Friday, March 6, 2009

The Black Dahlia -- Book Review

Officially, the 1% Well-Read Challenge has finished for 2008 -- I am finishing up my last book now and look forward to selecting my new list for 2009/10 sometime in the next week. Sign-ups for the next year are ongoing right now, so if you'd like to pick 10 books from the 1,001 Books to Read Before You Die list, you can be 1% more well-read too. (Note: A new list was published in the middle of last year's challenge -- I'm adopting the new list for 2009/10).

I've loved exercise of reading books I probably would never have picked up if not for the challenge...like, The Black Dahlia.

The Black Dahlia was published in 1987 and is a crime fiction based on the unsolved Hollywood murder of Elizabeth Short in 1947. It is a dark novel, portraying a corrupted time period in Hollywood's history when the crime fighters were oftentimes the crime dealers. The protagonist, Bucky Bleichert, is an ex-prize fighter and cop in the Los Angeles police department, who struggles to contain his fists and his sexuality at many times while trying to solve this sick and heinous murder crime. His mental overinvolvement in the case, the betrayals of his partner and others that he trusts to be superior, all give this story line lots of twists and turns.

If crime fiction and murder mysteries are your interest, this novel is extremely well-written and puts forth a heck of a tale -- if you can make it through the violence, sex and drugs. Unbelievable. Crime noir in every sense of the word.

I can appreciate the book, but it's just not my thing. It's just a little dark and pessimistic for this Rosy Sunshine. It gets even weirder at the end of the book, when James Ellroy, the author, in an Afterword, describes how the murder of his mother when he was 10 and the murder of Elizabeth Short conjoined for him in writing this novel. His mother was attractive and promiscuous and paralleled the life of Elizabeth Short in many ways...And she was brutally raped and murdered in 1958. Ellroy writes:

Her death corrupted my imagination. My reading focus turned to crime stories. My father bought me Jack Webb’s book The Badge for my eleventh birthday. It contained a piece on the Black Dahlia murder. Jean Hilliker [his mother] and Betty Short—one in transmogrification.

I could not openly grieve for Jean. I could grieve for Betty. I could divert the shame of incestuous lust to a safe lust-object. I could dismiss Jean with a child’s callous heart and grant a devotional love to Betty.

I don't want to spoil it for you but, oh boy, there is a lot to talk about. It would make a great book club book -- but not if your book club is faint of heart.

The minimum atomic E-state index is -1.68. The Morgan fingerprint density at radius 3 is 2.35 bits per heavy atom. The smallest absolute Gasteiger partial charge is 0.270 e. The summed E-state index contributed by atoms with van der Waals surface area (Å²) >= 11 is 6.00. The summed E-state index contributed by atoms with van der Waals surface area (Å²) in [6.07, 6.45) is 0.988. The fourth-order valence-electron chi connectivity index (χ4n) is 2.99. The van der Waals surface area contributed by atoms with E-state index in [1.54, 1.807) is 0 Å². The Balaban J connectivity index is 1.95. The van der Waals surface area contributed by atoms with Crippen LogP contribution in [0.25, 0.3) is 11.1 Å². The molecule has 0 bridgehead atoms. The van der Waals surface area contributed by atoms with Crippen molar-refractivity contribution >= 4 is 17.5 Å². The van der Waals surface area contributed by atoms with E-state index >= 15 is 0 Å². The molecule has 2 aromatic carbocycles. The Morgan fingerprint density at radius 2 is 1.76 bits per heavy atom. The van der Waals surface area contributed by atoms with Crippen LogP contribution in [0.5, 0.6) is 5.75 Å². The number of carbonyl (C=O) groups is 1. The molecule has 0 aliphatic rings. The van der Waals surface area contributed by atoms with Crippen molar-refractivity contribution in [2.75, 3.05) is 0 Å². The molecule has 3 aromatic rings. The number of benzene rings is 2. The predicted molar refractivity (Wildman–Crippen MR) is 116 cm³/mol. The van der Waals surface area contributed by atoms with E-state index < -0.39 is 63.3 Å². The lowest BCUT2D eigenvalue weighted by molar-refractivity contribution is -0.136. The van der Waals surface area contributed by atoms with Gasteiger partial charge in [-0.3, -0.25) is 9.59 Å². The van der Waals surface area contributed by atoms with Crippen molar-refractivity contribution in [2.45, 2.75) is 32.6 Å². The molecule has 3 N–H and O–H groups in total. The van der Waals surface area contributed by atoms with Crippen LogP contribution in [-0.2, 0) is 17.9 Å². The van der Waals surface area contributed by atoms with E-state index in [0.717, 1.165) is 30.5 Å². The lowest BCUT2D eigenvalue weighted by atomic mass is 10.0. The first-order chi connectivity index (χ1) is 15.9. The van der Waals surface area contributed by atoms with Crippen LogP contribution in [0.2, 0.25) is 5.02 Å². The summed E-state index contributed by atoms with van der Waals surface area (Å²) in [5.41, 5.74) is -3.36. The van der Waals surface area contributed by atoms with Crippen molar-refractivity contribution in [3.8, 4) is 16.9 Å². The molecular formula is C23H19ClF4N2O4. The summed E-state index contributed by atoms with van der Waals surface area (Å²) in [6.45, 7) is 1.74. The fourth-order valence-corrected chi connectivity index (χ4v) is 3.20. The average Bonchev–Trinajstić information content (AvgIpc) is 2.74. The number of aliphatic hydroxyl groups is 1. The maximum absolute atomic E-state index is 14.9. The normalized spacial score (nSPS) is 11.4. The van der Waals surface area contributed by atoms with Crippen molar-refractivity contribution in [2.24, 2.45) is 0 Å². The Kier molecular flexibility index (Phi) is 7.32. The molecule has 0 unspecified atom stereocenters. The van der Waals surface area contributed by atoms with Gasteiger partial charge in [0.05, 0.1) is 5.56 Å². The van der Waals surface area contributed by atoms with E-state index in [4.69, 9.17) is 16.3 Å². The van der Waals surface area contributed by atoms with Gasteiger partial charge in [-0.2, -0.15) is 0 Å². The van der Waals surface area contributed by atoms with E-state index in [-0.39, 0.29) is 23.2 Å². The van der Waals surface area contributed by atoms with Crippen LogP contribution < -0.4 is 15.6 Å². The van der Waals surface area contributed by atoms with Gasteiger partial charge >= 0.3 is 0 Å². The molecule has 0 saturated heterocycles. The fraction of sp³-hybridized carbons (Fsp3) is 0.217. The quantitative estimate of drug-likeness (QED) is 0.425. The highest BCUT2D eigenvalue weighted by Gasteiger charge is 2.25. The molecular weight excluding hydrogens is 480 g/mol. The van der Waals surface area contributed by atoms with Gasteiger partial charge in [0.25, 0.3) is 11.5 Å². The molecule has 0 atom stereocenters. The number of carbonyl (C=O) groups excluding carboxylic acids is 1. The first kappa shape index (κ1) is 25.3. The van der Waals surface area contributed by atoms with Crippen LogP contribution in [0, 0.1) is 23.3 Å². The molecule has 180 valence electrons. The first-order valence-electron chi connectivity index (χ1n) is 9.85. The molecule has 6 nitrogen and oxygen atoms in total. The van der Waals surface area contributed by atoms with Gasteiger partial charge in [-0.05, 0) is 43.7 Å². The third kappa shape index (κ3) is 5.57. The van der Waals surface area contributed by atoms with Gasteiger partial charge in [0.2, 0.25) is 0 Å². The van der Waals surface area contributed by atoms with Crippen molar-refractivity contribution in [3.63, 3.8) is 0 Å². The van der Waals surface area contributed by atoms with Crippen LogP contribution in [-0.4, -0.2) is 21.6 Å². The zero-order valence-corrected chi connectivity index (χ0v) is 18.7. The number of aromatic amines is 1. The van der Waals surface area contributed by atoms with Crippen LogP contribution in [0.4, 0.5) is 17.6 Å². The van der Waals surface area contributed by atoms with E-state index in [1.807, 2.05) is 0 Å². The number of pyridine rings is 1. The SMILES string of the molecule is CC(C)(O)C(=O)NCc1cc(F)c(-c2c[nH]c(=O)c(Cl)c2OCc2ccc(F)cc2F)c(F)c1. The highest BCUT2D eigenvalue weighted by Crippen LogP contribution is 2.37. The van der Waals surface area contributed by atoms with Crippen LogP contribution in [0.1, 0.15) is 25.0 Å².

8 comments:

Carol said...

You take on the book is interesting and well explained. I read it several years ago. I have since seen the son on a crime tv type update, which made the story even more weird. Amazing how they covered crimes up so long ago. With investigative reporters and papparazzi, its hard to do these days, don't you think?

Allison Ann Aller said...

I think the son (author) is especially brave to bring all this out into the open. I think he would have gone crazy otherwise.
Good review!

Marty52 said...

Good review; however, I think I'll pass. I like my books the way I like my movies, with a happy ending! Reading is my escapism and it has to be beautifully written and not depressing. Life alone can be depressing, I sure don't need it in my escapes from reality!

Heather J. said...

Yeah, this is one of the books on the 1,001 Books List that I have no intention of ever reading. You're quite brave for having tackled it ... I avoid "true crime" stories like the plague.

Congrats on finishing the challenge! Did you post the links to your reviews on the challenge blog yet?

Judy S. said...

Years ago I saw LA Connection which I think is based on one of Ellroy's books....also violent and a portrayal of corruption. Just noticed that I have Blad Dahlia on my shelf.... but I much prefer fictional mysteries. And I really have a tough time with visual violence. Congrats on finishing the Challenge and your excellent reviews!

Debra said...

I saw the movie and that was as far as I wanted to go with the story. I'm proud of you for finishing up the challenge!

karenfae said...

I have read that book and liked it. It was weird - liked a movie that was based on the book also.
Karen
http://karensquilting.com/blog/

Eva said...

i am still waiting for a crime book that would sweep me off my feet. crime and detective fiction are the ony genres i don't enjoy, but i am always willing to give them another chance. i have joined the challenge thanks to your link. it's going to be great!

Related Posts with Thumbnails